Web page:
Monday, September 16, 2013

Why the US Does Not Have Business Groups

My favorite research projects are analyzing and writing about business conglomerates in Asia.  For me it is an easy way to quickly come-up to speed on a country's key people, capital allocation structure, and power chain.  After completing the reports I feel I know who is actually in control, their background and their relationships with important business and government personalities and entities.  I also get a sense of the who the good groups are and who the not-so-good groups are.  So far I've mostly been correct (see a case study type write-up here).

In the past several years I've been investing my own money using much of the same research methodology I used in writing the reports. The best example is my trip to Greece last year.  Other investments closer to home and based on recent reports have also done well.

So far I've been content doing my bottom-up research and have not really looked into why Asia and the rest of the world's corporations are organized differently than companies in the US and the UK.  The few US and UK companies I've looked at have a very flat corporate structure, and I've been told that neither country has business groups. 

However virtually all of my analysis and investment experience has been outside the US and UK, and the group structure is my base case when looking at companies.  Because of this, my research and investment methodology doesn't really fit with the US and UK's flat corporate structure.

I've always been a bit curious as to why the US and UK are different than the rest of the world.  But like a myopic-race-horse-with-blinders, I've accepted the structure for what it is and concentrated on trying to make good investments and recommendations.  

Thanks to to UC Berkeley PhD candidate Matthew Sargent for turning me onto the very well written, but long-titled, "How To Eliminate Pyramidal Business Groups - The Double Taxation of Inter-Corporate Dividends and Other Incisive Uses of Tax Policy". 

Written by Dr. Randall Morck in 2004, the paper states that a key reason that US corporations do not have the pyramidal business group structure is due to the 1935 imposition of inter-corporate taxes.

Apparently after the 1929 US stock market crash many business groups defaulted on their loans, and the public blamed the large conglomerates for causing the crash and subsequent depression. It sounds like this gave President Roosevelt's administration enough political capital to change how America's corporate sector is taxed and, by extension, organised.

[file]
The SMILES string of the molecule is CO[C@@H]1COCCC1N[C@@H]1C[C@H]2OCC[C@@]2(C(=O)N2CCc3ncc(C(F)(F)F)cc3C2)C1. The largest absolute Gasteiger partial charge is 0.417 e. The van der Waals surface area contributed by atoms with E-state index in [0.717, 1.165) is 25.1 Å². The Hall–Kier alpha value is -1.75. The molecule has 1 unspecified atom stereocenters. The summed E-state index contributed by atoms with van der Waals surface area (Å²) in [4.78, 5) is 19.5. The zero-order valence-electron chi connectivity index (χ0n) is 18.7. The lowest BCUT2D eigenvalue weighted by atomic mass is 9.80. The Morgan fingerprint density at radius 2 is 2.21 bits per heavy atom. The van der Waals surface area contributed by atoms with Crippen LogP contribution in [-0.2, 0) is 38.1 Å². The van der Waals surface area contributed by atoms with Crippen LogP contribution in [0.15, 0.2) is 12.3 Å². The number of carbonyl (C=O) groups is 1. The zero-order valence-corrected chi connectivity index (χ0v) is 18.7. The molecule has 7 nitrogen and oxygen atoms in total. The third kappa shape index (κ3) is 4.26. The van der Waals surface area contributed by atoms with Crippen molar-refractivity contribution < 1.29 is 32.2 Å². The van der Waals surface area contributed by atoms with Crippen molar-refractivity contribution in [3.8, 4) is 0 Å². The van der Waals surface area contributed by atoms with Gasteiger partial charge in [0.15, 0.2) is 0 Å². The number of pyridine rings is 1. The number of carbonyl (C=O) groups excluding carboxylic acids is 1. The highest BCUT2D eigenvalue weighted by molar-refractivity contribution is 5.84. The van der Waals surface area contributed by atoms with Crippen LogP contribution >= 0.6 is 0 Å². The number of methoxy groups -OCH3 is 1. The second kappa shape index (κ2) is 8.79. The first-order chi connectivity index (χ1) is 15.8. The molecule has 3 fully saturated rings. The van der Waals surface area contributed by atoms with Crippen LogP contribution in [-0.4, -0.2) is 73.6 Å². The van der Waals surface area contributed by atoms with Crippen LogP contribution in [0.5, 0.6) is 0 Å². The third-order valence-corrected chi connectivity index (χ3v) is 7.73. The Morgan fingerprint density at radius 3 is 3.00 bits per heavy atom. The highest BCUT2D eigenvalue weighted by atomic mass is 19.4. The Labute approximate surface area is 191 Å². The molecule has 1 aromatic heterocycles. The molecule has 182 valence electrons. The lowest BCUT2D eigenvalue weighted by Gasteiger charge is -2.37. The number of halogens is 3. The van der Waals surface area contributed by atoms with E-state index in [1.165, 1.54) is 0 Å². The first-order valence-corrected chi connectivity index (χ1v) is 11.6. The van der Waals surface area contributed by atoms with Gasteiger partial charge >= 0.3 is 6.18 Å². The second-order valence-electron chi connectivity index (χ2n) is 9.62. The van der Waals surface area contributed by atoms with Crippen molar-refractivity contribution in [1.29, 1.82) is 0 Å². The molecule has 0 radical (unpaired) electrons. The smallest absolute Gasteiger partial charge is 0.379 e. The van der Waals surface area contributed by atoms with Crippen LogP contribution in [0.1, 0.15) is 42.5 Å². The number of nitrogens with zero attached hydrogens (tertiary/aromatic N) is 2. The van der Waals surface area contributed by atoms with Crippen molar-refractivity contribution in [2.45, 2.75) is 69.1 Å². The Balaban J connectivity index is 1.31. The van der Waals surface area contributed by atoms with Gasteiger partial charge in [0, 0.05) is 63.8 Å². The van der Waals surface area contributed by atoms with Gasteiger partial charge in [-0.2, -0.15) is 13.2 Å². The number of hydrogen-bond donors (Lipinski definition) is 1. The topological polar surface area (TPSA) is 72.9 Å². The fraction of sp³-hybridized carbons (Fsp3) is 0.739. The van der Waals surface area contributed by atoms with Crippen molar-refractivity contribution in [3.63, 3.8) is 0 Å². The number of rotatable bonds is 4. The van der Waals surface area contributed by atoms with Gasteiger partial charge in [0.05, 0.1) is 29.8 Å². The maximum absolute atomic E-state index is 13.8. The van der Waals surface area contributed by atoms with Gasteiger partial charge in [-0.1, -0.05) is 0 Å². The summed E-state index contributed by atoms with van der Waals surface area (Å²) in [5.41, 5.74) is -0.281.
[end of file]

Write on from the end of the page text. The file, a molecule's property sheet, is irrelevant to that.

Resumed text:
The new tax regulations made dividend payments from a company to all the entities that owned it subject to taxes.  Each layer is subject to pay taxes on the dividends it receives from companies that it has a stake in.  If a conglomerate has many layers, each layer is subject to tax charges.  This makes each additional layer very expensive. This creates a  tax penalty on the pyramidal structure of business groups.  

America's utilities were given special attention.  The Public Utilities Holding Company Act (PUHCA), also passed in 1935, subjected utilities to US federal regulation and did not allow an owner with more than two corporate levels to hold any public utility.

After the two new rules were implemented, the group structure that was so prevalent in the US, was quickly broken up.  According to the paper, stock liquidations surged in 1936.   America has had a flat business structure ever since.

The paper attributes the UK's flat business structure to pressure from British institutional investors who were 'dismayed over corporate governance problems in business groups'.  As a result, the London Stock Exchange Takeover Rule was issued in 1968.  The rule said that any acquisition greater than 30% of a listco needed to be at least a 100% acquisition.  This forced the parent company of a listco to own all 100% of its subsidiaries or less than 30%. 


What I found very interesting is that the pyramidal business group structure that I'm used to was very common in the United States.

They were so common, that in 1928 the US Federal Trade Commission wrote a report on the abusive nature of business groups.  The report found the same transgressions of business groups that I focus on when investigating corporate structures.  Morck notes that the 1928 report on US business groups said that US conglomerates had '...widespread instances of tunneling, poor governance, and monopolistic practices'.

Other government reports in the 1930s noted that many groups transferred profits between entities to avoid taxes.  "Listed companies in a business group could trade with, finance or insure each other at artificial prices, transferring taxable income from companies with few deductions to companies with many".

In other words, many business groups were ripping off the government as well as minority shareholders.  

This is very similar to what I've seen amongst many, but certainly not all, business conglomerates that I've researched. 


This is a great paper, and I sincerely appreciate Matt for bringing it to my attention

But most of the thanks and appreciation goes to the author, Dr. Randall Morck, for researching and writing it.

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